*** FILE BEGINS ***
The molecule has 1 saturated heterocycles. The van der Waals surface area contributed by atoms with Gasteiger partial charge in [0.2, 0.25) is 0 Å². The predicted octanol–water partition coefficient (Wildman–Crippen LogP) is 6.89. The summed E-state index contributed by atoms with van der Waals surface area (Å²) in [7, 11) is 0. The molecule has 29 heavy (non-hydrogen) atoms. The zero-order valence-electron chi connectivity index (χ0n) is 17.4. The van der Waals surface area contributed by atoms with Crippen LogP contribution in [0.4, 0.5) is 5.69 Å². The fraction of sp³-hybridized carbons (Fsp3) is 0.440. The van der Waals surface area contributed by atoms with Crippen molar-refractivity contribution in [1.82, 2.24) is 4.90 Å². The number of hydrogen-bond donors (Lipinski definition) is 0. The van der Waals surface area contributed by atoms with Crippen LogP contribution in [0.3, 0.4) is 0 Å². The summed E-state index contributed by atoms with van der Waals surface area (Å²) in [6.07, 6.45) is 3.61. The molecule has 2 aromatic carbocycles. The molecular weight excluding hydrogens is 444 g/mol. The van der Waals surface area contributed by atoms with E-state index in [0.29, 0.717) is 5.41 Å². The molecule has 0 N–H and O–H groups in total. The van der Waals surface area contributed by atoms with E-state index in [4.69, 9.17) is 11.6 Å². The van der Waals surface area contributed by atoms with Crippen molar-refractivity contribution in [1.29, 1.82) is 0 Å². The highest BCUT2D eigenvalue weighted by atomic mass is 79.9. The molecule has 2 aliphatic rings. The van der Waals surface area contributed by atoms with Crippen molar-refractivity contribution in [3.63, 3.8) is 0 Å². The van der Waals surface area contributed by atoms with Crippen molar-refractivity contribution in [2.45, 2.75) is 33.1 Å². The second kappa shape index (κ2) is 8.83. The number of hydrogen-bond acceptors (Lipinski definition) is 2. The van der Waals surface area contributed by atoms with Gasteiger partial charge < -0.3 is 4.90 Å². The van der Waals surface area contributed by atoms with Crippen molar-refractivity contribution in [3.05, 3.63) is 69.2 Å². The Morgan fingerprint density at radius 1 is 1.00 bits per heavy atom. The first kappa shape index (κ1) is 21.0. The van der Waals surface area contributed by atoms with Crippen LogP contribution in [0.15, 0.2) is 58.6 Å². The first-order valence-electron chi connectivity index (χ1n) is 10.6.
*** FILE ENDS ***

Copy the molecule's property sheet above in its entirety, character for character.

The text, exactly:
The molecule has 1 saturated heterocycles. The van der Waals surface area contributed by atoms with Gasteiger partial charge in [0.2, 0.25) is 0 Å². The predicted octanol–water partition coefficient (Wildman–Crippen LogP) is 6.89. The summed E-state index contributed by atoms with van der Waals surface area (Å²) in [7, 11) is 0. The molecule has 29 heavy (non-hydrogen) atoms. The zero-order valence-electron chi connectivity index (χ0n) is 17.4. The van der Waals surface area contributed by atoms with Crippen LogP contribution in [0.4, 0.5) is 5.69 Å². The fraction of sp³-hybridized carbons (Fsp3) is 0.440. The van der Waals surface area contributed by atoms with Crippen molar-refractivity contribution in [1.82, 2.24) is 4.90 Å². The number of hydrogen-bond donors (Lipinski definition) is 0. The van der Waals surface area contributed by atoms with Crippen LogP contribution in [0.3, 0.4) is 0 Å². The summed E-state index contributed by atoms with van der Waals surface area (Å²) in [6.07, 6.45) is 3.61. The molecule has 2 aromatic carbocycles. The molecular weight excluding hydrogens is 444 g/mol. The van der Waals surface area contributed by atoms with E-state index in [0.29, 0.717) is 5.41 Å². The molecule has 0 N–H and O–H groups in total. The van der Waals surface area contributed by atoms with E-state index in [4.69, 9.17) is 11.6 Å². The van der Waals surface area contributed by atoms with Crippen molar-refractivity contribution in [1.29, 1.82) is 0 Å². The highest BCUT2D eigenvalue weighted by atomic mass is 79.9. The molecule has 2 aliphatic rings. The van der Waals surface area contributed by atoms with Crippen molar-refractivity contribution in [3.63, 3.8) is 0 Å². The van der Waals surface area contributed by atoms with Crippen molar-refractivity contribution in [2.45, 2.75) is 33.1 Å². The second kappa shape index (κ2) is 8.83. The number of hydrogen-bond acceptors (Lipinski definition) is 2. The van der Waals surface area contributed by atoms with Gasteiger partial charge < -0.3 is 4.90 Å². The van der Waals surface area contributed by atoms with Crippen molar-refractivity contribution in [3.05, 3.63) is 69.2 Å². The Morgan fingerprint density at radius 1 is 1.00 bits per heavy atom. The first kappa shape index (κ1) is 21.0. The van der Waals surface area contributed by atoms with Crippen LogP contribution in [0.15, 0.2) is 58.6 Å². The first-order valence-electron chi connectivity index (χ1n) is 10.6.